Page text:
As is only appropriate for someone writing about technology, publishing, and audience development, I’ve been posting all of these French Study Trip posts on my Facebook account as well. Personally, I don’t imagine anyone ever reads these (did you see that one yesterday? It was like the War & Peace of abstracted publishing babble!), but actually, yesterday evening two friends posted a few interesting questions that I thought I’d share here (this is digital cross-pollination) to help foster a conversation.
First off, Robert Richardson (I worked with Robert at Schuler Books in Grand Rapids, MI some years back) asked about who would have access to eBooks: “Did you talk much about how eBooks and eBook publishing may reinforce and expand a global class system via the digital divide?”
A: We actually didn’t talk about this, but it’s a really good point. I still believe print books and eBooks will co-exist, but if they co-exist like CDs and digital music . . . well, that could be a problem. Although it’s likely that e-reading devices will drop in cost, cell phones will be used for this as well, and eBook prices will be lower than printed books. (More on that issue on Thursday.) So maybe . . .
Douglas Carlsen from Whitman College Bookstore brought up a ton of good points: “Some random thoughts – If Indie and Corporate publishers value books for different reasons – your aesthetic/profit dichotomy – then must it necessarily follow that one cannot amplify the other? If brand means no sales – this must mean no readers. If no one is reading a particular work, was it worth printing? What is worth worth? Will the . . . Read More accessibility of ebooks reduce the cost of such works making them more likely to be read and make them more “worth” publishing? What value (aesthetic/profit) is any work that is not read? From the profit point of view none, from the aesthetic some – but, in the end from either point of view, troubling. It comes down to a question – “can we justify our value?”. If accessibility by way of ebooks enhances readership at an aesthetic level then what? Yet will anyone read – let us say for argument – Gravity’s Rainbow as an ebook? or Ulysses? or The Ephemera of a Maid’s Dreaming? What is lost what is gained. Does Reader have more import in the process than publisher, or distributor, or bookseller? Or is all a matter of point of view? But it was noted that there was little of note on the author. Without the author’s endeavors there are no works to read. Can an ebook go directly from author to reader? Yes, of course, but what of the aesthetic/profit issue for author? Are those efforts worth it without value? Ah, to be read. If to write to be read were all, what then? The end.”
I have no answers for this . . . yet. Although to be honest, the author comes back into my rambling posts on Friday . . .
Anyway, chime in below. This should be a discussion—after days of debating and questioning and speculating in Paris, I’m not sure we really figured out jack, except to say that things were changing and that this is scary and filled with opportunities. But I’d rather hear what you think.
Randall Jarrell once argued a point that I will now paraphrase and, in doing so, over-simplify: As a culture, we need book criticism, not book reviews. I sort of agree, but let’s not get into all of that. Having finished. . .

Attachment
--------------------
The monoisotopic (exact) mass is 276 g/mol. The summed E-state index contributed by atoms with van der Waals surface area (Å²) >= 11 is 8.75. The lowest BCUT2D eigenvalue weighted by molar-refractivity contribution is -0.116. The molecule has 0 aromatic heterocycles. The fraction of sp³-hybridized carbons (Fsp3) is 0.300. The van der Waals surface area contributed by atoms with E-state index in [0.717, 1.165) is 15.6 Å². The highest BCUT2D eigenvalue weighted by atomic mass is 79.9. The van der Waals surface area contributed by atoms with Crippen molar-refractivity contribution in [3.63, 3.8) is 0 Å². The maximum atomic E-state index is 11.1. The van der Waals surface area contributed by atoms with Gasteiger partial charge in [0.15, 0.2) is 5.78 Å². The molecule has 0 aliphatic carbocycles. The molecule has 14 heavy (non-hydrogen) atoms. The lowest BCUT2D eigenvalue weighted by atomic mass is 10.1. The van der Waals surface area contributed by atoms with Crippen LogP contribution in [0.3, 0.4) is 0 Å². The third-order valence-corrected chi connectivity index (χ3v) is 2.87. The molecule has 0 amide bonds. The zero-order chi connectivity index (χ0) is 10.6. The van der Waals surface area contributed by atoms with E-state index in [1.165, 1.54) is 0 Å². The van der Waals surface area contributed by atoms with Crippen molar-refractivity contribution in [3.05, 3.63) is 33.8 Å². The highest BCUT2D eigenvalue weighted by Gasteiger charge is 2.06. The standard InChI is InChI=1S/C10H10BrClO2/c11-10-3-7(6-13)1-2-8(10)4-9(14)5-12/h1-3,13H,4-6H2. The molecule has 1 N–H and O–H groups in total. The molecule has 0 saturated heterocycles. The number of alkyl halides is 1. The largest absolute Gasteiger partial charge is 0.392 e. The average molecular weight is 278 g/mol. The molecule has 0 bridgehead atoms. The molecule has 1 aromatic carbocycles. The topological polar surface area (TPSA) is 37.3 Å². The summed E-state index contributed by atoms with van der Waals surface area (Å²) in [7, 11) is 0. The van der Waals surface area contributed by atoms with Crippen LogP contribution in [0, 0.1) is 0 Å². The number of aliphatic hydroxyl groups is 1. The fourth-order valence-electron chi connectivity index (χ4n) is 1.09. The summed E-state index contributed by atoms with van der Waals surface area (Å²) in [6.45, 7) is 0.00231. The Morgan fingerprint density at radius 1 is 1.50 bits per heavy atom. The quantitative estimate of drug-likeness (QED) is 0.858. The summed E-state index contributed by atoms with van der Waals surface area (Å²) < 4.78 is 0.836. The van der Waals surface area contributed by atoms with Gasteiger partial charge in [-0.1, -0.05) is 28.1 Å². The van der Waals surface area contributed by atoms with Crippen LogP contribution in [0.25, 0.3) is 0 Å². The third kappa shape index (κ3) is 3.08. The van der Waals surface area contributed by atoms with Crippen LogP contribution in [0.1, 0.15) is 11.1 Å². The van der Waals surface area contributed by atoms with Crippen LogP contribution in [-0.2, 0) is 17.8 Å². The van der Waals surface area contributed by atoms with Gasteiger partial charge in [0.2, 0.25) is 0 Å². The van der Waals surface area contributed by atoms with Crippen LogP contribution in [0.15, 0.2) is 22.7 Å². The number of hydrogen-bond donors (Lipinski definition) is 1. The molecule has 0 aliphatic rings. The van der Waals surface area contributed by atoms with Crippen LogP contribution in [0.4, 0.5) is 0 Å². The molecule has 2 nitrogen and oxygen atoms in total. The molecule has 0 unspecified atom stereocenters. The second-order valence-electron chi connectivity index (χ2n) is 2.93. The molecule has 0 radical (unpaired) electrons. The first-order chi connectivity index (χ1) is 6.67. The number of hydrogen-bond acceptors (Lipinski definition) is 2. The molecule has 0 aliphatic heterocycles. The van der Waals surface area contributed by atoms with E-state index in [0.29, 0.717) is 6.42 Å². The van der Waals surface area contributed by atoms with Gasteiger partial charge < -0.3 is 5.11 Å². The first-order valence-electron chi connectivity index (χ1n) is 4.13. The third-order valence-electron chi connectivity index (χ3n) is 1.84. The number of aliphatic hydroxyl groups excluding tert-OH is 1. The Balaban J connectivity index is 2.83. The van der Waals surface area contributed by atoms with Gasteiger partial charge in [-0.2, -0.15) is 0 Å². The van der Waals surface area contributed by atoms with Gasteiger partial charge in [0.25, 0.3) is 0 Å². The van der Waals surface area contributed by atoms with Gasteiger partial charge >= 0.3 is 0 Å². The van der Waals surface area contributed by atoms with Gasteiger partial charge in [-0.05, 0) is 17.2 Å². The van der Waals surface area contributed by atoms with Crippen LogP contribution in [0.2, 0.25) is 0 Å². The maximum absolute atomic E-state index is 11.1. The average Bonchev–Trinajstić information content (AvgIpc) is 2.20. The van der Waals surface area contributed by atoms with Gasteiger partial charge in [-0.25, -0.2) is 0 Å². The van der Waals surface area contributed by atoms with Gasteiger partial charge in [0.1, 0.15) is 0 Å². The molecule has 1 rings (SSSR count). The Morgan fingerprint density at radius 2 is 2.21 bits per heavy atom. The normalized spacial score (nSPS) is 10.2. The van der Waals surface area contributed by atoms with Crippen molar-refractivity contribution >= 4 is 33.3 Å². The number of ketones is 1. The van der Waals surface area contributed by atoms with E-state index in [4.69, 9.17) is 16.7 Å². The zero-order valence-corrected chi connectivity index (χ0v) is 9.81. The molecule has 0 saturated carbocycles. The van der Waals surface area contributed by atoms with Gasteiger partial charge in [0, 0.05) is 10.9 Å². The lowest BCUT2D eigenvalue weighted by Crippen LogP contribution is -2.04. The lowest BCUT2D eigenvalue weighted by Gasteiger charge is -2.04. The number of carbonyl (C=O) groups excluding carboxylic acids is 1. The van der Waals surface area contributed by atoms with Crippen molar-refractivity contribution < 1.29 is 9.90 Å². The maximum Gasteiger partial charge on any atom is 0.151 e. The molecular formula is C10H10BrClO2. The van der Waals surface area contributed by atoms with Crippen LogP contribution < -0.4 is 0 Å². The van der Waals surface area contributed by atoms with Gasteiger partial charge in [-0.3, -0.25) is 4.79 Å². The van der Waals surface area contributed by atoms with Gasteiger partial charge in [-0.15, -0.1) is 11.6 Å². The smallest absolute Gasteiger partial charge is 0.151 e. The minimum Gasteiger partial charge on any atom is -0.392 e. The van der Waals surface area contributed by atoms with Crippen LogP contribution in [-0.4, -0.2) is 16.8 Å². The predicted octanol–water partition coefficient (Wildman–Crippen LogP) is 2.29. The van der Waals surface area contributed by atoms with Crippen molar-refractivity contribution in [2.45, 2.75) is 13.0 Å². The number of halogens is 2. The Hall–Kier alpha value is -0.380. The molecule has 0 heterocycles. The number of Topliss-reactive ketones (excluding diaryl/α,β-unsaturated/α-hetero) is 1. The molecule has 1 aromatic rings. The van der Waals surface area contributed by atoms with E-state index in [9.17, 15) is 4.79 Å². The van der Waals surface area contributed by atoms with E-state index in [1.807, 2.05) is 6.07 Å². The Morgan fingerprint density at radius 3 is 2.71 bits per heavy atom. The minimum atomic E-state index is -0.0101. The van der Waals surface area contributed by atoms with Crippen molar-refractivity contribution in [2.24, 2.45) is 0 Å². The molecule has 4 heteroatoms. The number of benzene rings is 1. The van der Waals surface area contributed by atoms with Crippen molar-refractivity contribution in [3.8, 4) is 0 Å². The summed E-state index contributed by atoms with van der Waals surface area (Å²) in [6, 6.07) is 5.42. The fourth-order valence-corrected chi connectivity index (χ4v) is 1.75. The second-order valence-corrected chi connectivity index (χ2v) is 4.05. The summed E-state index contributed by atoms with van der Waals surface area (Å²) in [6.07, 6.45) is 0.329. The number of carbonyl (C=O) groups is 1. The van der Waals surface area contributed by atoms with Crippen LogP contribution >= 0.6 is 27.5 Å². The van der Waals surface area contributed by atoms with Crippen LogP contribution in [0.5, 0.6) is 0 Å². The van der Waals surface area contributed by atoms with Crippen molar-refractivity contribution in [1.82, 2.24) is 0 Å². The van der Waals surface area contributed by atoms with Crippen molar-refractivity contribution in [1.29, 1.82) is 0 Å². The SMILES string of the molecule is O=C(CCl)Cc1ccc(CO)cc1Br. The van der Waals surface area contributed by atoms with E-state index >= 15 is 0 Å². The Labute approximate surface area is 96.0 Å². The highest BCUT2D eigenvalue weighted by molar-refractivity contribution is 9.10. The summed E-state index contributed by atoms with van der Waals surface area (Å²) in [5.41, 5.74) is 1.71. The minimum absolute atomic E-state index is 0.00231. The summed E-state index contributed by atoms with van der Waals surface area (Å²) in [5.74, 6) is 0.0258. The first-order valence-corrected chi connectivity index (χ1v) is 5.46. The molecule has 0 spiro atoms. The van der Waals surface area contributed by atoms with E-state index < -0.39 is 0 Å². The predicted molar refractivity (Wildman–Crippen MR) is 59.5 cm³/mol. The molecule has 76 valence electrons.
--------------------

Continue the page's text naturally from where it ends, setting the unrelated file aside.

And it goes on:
Like any good potboiler worth its salt, Fuminori Nakamura’s The Gun wastes no time setting up its premise: “Last night, I found a gun. Or you could say I stole it, I’m not really sure. I’ve never seen something so. . .
Heiner Resseck, the protagonist in Monika Held’s thought-provoking, first novel, This Place Holds No Fear, intentionally re-lives his past every hour of every day. His memories are his treasures, more dear than the present or future. What wonderful past eclipses. . .
If you’ve ever worked in a corporate office, you’ve likely heard the phrase, “Perception is reality.” To Björn, the office worker who narrates Jonas Karlsson’s novel The Room, the reality is simple: there’s a door near the bathroom that leads. . .
I recently listened to Three Percent Podcast #99, which had guest speaker Julia Berner-Tobin from Feminist Press. In addition to the usual amusement of finally hearing both sides of the podcast (normally I just hear parts of Chad’s side. . .
Let’s not deceive ourselves, man is nothing very special. In fact, there are so many of us that our governments don’t know what to do with us at all. Six billion humans on the planet and only six or seven. . .
“Rambling Jack—what’s that?”
“A novel. Novella, I guess.”
“Yeah, it looks short. What is it, a hundred pages?”
“Sorta. It’s a duel language book, so really, only about… 50 pages total.”
“And this—what. . .
Many authors are compared to Roberto Bolaño. However, very few authors have the privilege of having a Roberto Bolaño quote on the cover of their work; and at that, one which states, “Good readers will find something that can be. . .
In Josep Maria de Sagarra’s Private Life, a man harangues his friend about literature while walking through Barcelona at night:
When a novel states a fact that ties into another fact and another and another, as the chain goes on. . .
César Aira dishes up an imaginative parable on how identity shapes our sense of belonging with Dinner, his latest release in English. Aira’s narrator (who, appropriately, remains nameless) is a self-pitying, bitter man—in his late fifties, living again with. . .